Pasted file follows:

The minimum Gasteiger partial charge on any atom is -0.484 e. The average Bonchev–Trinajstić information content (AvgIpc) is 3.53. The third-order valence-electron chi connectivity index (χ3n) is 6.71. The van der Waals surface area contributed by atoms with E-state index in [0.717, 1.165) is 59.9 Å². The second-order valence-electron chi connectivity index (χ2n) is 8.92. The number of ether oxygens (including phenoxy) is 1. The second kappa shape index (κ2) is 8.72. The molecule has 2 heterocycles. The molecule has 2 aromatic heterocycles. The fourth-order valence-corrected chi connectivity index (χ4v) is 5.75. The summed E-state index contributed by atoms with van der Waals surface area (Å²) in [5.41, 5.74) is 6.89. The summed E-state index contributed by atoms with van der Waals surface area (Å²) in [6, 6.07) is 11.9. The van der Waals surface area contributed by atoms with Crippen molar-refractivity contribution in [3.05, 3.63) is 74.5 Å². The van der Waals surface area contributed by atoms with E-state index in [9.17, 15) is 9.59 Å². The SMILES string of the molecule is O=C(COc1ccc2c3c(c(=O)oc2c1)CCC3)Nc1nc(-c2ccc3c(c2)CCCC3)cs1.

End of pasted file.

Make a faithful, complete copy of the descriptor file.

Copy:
The minimum Gasteiger partial charge on any atom is -0.484 e. The average Bonchev–Trinajstić information content (AvgIpc) is 3.53. The third-order valence-electron chi connectivity index (χ3n) is 6.71. The van der Waals surface area contributed by atoms with E-state index in [0.717, 1.165) is 59.9 Å². The second-order valence-electron chi connectivity index (χ2n) is 8.92. The number of ether oxygens (including phenoxy) is 1. The second kappa shape index (κ2) is 8.72. The molecule has 2 heterocycles. The molecule has 2 aromatic heterocycles. The fourth-order valence-corrected chi connectivity index (χ4v) is 5.75. The summed E-state index contributed by atoms with van der Waals surface area (Å²) in [5.41, 5.74) is 6.89. The summed E-state index contributed by atoms with van der Waals surface area (Å²) in [6, 6.07) is 11.9. The van der Waals surface area contributed by atoms with Crippen molar-refractivity contribution in [3.05, 3.63) is 74.5 Å². The van der Waals surface area contributed by atoms with E-state index in [9.17, 15) is 9.59 Å². The SMILES string of the molecule is O=C(COc1ccc2c3c(c(=O)oc2c1)CCC3)Nc1nc(-c2ccc3c(c2)CCCC3)cs1.